Stacked Sentences leads to reduction.
May 27, 2021
United States v. Foreman
United States District Court for the Northern District of Oklahoma
2021 U.S. Dist. LEXIS 99593
In September of 2002, Time Foreman and two other co-defendants robbed the Arvest Bank in Kansas, Oklahoma. After his arrest, Foreman made several jail calls in an attempt to influence the testimony of potential witnesses in the proceedings against him. A grand jury charged Foreman with conspiracy, aiding and abetting bank robbery, attempted carjacking, and carjacking, as well as three violations arising out of the bank robbery and carjacking offenses. It also charged Foreman with witness tampering, retaliation against a witness and obstruction of justice. Foreman’s two co-defendants pleaded guilty and testified against Foreman. The jury convicted Foreman of the armed bank robbery, carjackings, violations, witness tampering, retaliation, and obstruction of justice. The district court sentenced Foreman to a total term of 894 months, including a consecutive 84-month term as to his first and two consecutive 300-month terms.
Were Foreman to have been sentenced today, his term would have been considerably shorter for the same charges, thanks to Congress’s passage of the First Step Act of 2018. This Act led to significant reforms within the criminal justice system to avoid excessively long prison sentences. Prior to the enactment of the First Step Act, there was an enhanced minimum penalty applied to any conviction after someone’s first conviction, regardless of whether the subsequent conviction was a part of the first offense. This is what happened in Foreman’s case. He received a term of 894 months, or a 74.5 year sentence, 57 years of which were mandated by his “stacked” convictions. If Foreman were sentenced based on what is now considered to be a fair and reasonable punishment, he would not have been subject to a mandatory enhancement, resulting in a 36-year discrepancy between Foreman’s current sentence and the sentence to which he would be subject if convicted today; instead of 74.5 years, Foreman would have been given a sentence of 38.5 years. At this point, Foreman has already served approximately 19 years of his 74.5 year sentence.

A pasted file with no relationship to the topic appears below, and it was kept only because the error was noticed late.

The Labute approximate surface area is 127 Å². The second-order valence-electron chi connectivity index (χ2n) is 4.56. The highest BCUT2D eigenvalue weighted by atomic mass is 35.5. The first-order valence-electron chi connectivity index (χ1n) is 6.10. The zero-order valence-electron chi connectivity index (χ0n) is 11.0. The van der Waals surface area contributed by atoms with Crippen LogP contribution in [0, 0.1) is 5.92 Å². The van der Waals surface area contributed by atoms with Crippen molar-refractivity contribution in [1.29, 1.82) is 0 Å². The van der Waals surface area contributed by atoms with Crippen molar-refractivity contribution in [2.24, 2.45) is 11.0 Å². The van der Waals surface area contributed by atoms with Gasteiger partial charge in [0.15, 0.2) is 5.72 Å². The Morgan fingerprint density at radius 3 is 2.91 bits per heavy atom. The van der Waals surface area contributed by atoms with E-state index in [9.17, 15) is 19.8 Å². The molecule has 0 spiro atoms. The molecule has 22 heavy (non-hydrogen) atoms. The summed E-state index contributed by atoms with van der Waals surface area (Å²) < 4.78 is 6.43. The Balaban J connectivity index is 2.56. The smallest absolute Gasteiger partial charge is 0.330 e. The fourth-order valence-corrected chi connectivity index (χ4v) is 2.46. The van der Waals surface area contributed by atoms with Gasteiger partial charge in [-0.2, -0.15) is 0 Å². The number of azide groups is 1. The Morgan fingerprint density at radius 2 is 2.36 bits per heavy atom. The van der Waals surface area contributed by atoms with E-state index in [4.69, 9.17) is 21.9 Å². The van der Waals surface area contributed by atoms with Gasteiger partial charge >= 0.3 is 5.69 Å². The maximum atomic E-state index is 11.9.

In the review of these cases, one of the most crucial factors is evidence of post-sentencing rehabilitation; that is to say, behavior while incarcerated and efforts taken by a prisoner toward improving him/herself. Foreman, who has taken full responsibility for his crimes, has completed many hours of classes and programs in a wide range of subjects and has been dedicated to the rehabilitation of himself and others. In fact, Foreman has taken well over 550 hours in educational courses. Among his many accomplishments over the past 18 years, Foreman has received his GED and serves as a mentor in the Mental Health Companion Skills Program. The Board of Prisons (BOP) noted that Foreman “frequently volunteers to facilitate self-help classes to inmates involving topics related to assertive communication and deterring from the criminal lifestyle,” and that “Foreman is a compassionate, caring, and pro-social individual.” The BOP noted that based on testing and mastery of concepts, Foreman’s risk of recidivism is low. Finally, it was noted that Foreman has training as a welder and carpenter.
When giving its decision, the court stated that considering Foreman’s personal rehabilitation in prison, coupled with his lack of prior felony convictions, the fact that he has no criminal history, and his good behavior during his incarceration, the disparity of sentence between his sentence and those sentenced for similar crimes after the First Step Act means that there are extraordinary and compelling circumstances which warrant a reduction of his sentence to time served.